Despite the hammering that stocks have received over the last week, IT sector shares have been consistent performers on the bourses, with the BSE IT index up over 6 per cent during the last week and well over 8 per cent the last month.
On the ground, though, the IT sector is struggling to come to terms with the sharp volatility in the exchange rate, an issue flagged on Thursday by Nasscom president Som Mittal. The continuing volatility in the rupee, he said, is hindering IT firms in signing new contracts with foreign clients, specifically on the issue of the value of the rupee to be quoted in the contract.
“It is a real problem. We don’t know where to hedge, our customers don’t know where to hedge,” Mittal said. “Now the question is when I’m going to sign contracts, I don’t know what the currency rate is going to be. My problem is shall I do it at Rs 60, Rs 65 or Rs 70 to the US dollar. So I have a problem is if I don’t see stability at what basis do I price. What do I tell my customer, what is the rate?” The rupee has declined about 27 per cent since April. On the perceived advantage that should theoretically accrue on account of the rupee becoming cheaper against the greenback, Mittal said while it does help some small contracts depending on what has not been hedged, in most of the long-term contracts that are spaced over a period of 4-5 years, the amounts are generally hedged and the benefits of a sharp fall in the value of the domestic currency become largely immaterial.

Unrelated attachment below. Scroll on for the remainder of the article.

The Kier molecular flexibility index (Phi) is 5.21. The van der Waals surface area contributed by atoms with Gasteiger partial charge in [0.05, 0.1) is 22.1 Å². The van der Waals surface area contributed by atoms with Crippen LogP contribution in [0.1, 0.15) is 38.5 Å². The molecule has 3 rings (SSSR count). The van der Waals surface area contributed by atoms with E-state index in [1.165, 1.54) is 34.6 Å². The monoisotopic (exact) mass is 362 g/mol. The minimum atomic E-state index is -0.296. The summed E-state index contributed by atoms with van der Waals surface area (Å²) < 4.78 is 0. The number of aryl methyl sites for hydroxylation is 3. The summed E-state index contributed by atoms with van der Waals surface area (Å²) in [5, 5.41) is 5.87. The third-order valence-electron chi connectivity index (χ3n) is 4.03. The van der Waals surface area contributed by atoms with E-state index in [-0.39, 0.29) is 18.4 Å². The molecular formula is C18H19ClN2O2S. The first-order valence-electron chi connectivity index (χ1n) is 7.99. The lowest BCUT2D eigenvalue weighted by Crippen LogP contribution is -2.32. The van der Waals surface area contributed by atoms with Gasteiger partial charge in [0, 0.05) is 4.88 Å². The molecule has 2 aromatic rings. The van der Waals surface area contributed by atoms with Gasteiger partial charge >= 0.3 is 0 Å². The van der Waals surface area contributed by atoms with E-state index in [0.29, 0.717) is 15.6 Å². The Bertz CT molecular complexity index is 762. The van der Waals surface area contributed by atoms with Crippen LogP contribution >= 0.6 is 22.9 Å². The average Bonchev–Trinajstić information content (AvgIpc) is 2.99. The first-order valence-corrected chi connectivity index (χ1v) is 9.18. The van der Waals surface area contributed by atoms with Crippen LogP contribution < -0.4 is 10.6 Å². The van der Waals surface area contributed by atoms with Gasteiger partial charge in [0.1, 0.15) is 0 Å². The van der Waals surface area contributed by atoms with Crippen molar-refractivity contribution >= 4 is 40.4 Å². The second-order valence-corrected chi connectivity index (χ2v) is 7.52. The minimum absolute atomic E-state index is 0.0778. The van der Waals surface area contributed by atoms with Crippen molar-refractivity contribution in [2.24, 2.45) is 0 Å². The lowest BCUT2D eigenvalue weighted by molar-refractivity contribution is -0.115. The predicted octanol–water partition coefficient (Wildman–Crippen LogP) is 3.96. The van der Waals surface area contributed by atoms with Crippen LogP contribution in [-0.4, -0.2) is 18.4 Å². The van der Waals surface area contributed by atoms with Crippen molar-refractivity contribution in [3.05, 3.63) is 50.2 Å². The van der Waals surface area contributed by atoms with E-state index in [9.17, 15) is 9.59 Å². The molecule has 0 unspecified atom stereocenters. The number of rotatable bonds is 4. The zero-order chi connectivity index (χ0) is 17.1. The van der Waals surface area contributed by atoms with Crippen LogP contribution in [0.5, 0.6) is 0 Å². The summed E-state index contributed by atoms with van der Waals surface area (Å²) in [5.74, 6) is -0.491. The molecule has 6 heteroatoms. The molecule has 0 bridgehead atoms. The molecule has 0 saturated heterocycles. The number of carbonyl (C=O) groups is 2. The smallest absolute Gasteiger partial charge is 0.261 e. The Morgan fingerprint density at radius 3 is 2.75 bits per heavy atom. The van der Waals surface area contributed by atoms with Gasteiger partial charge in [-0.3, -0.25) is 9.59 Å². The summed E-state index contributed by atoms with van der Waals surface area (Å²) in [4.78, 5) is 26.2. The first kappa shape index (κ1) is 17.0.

“We have severe competition. In our case there is no elasticity of demand. So the exports doesn’t go down, it gets depressed in dollars. So if I was selling my services at $50 and I think I’ll pass on the benefit to the client at $45, my top line came down.”
Mittal said the industry needs a stable currency as it helps in signing contracts. “So actually, we want a stable currency,” he added. Nasscom expects the $108 billion Indian IT industry to clock export revenues of $84-87 billion maintaining a growth rate of close to 14 per cent in the current fiscal.
Other export-focussed sectors such as textiles and garments are also grappling with the problem faced by the IT sector. For the textile sector, the rupee’s sharp slide has proved to be counterproductive. As against the perceived benefits from a sliding rupee, the uncertainty in the market has, instead, offset much of the gains from the notional currency advantage in the short-run.
Especially since most exporters did take some sort of cover in the form of hedging at a pre-decided rupee-dollar exchange rate. Rahul Mehta, president, The Clothing Manufacturers’ Association, said “the uncertainty looming in different segments of the economy is making all sorts of predictions meaningless.”
According to garment exporters, there is also pressure from buyers in key markets to renegotiate contracts afresh in view of the notional gains for domestic exporters.
* Exporters such as the IT-ITeS and the textile industries are unable to decide at what price to enter into a deal due to the constant volatility in exchange rates
* As a result, exporters in the IT-ITeS and textile sectors are unable to reap the advantage of a depreciating rupee
* For long-term contracts, any passing on benefits to the customer results in depressed export earnings as the currency value is itself hedged